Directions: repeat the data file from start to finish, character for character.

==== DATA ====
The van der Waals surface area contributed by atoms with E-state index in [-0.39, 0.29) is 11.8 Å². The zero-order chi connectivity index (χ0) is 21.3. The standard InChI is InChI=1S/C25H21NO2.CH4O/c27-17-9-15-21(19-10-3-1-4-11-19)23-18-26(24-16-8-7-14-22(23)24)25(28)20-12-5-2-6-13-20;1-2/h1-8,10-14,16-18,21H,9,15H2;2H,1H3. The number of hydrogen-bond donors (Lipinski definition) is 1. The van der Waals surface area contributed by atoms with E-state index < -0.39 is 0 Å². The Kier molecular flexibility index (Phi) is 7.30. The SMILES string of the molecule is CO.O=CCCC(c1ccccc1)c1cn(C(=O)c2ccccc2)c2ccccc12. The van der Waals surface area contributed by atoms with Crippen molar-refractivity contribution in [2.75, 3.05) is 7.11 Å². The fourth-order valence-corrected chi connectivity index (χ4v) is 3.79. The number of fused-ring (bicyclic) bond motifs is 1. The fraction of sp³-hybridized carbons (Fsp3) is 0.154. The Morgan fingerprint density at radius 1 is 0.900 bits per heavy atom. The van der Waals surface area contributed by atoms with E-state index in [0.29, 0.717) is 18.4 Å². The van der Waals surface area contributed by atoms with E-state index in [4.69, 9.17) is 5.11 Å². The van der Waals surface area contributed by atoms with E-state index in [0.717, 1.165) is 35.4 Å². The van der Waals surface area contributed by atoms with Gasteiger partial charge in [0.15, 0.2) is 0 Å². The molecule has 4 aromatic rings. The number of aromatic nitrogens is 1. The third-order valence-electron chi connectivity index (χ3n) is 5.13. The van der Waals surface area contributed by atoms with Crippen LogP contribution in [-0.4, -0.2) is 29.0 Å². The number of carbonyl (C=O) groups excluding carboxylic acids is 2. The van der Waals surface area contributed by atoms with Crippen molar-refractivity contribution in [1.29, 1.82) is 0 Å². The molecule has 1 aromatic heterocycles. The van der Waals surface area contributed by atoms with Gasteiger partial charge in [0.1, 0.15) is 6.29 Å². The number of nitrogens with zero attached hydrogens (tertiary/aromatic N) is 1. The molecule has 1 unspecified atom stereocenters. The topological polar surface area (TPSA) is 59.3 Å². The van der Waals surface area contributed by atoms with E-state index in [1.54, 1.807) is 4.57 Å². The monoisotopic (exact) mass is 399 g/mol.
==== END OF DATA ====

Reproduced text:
The van der Waals surface area contributed by atoms with E-state index in [-0.39, 0.29) is 11.8 Å². The zero-order chi connectivity index (χ0) is 21.3. The standard InChI is InChI=1S/C25H21NO2.CH4O/c27-17-9-15-21(19-10-3-1-4-11-19)23-18-26(24-16-8-7-14-22(23)24)25(28)20-12-5-2-6-13-20;1-2/h1-8,10-14,16-18,21H,9,15H2;2H,1H3. The number of hydrogen-bond donors (Lipinski definition) is 1. The van der Waals surface area contributed by atoms with E-state index < -0.39 is 0 Å². The Kier molecular flexibility index (Phi) is 7.30. The SMILES string of the molecule is CO.O=CCCC(c1ccccc1)c1cn(C(=O)c2ccccc2)c2ccccc12. The van der Waals surface area contributed by atoms with Crippen molar-refractivity contribution in [2.75, 3.05) is 7.11 Å². The fourth-order valence-corrected chi connectivity index (χ4v) is 3.79. The number of fused-ring (bicyclic) bond motifs is 1. The fraction of sp³-hybridized carbons (Fsp3) is 0.154. The Morgan fingerprint density at radius 1 is 0.900 bits per heavy atom. The van der Waals surface area contributed by atoms with E-state index in [0.29, 0.717) is 18.4 Å². The van der Waals surface area contributed by atoms with E-state index in [4.69, 9.17) is 5.11 Å². The van der Waals surface area contributed by atoms with E-state index in [0.717, 1.165) is 35.4 Å². The van der Waals surface area contributed by atoms with Gasteiger partial charge in [0.15, 0.2) is 0 Å². The molecule has 4 aromatic rings. The number of aromatic nitrogens is 1. The third-order valence-electron chi connectivity index (χ3n) is 5.13. The van der Waals surface area contributed by atoms with Crippen LogP contribution in [-0.4, -0.2) is 29.0 Å². The number of carbonyl (C=O) groups excluding carboxylic acids is 2. The van der Waals surface area contributed by atoms with Crippen molar-refractivity contribution in [1.29, 1.82) is 0 Å². The molecule has 1 aromatic heterocycles. The van der Waals surface area contributed by atoms with Gasteiger partial charge in [0.1, 0.15) is 6.29 Å². The number of nitrogens with zero attached hydrogens (tertiary/aromatic N) is 1. The molecule has 1 unspecified atom stereocenters. The topological polar surface area (TPSA) is 59.3 Å². The van der Waals surface area contributed by atoms with E-state index in [1.54, 1.807) is 4.57 Å². The monoisotopic (exact) mass is 399 g/mol.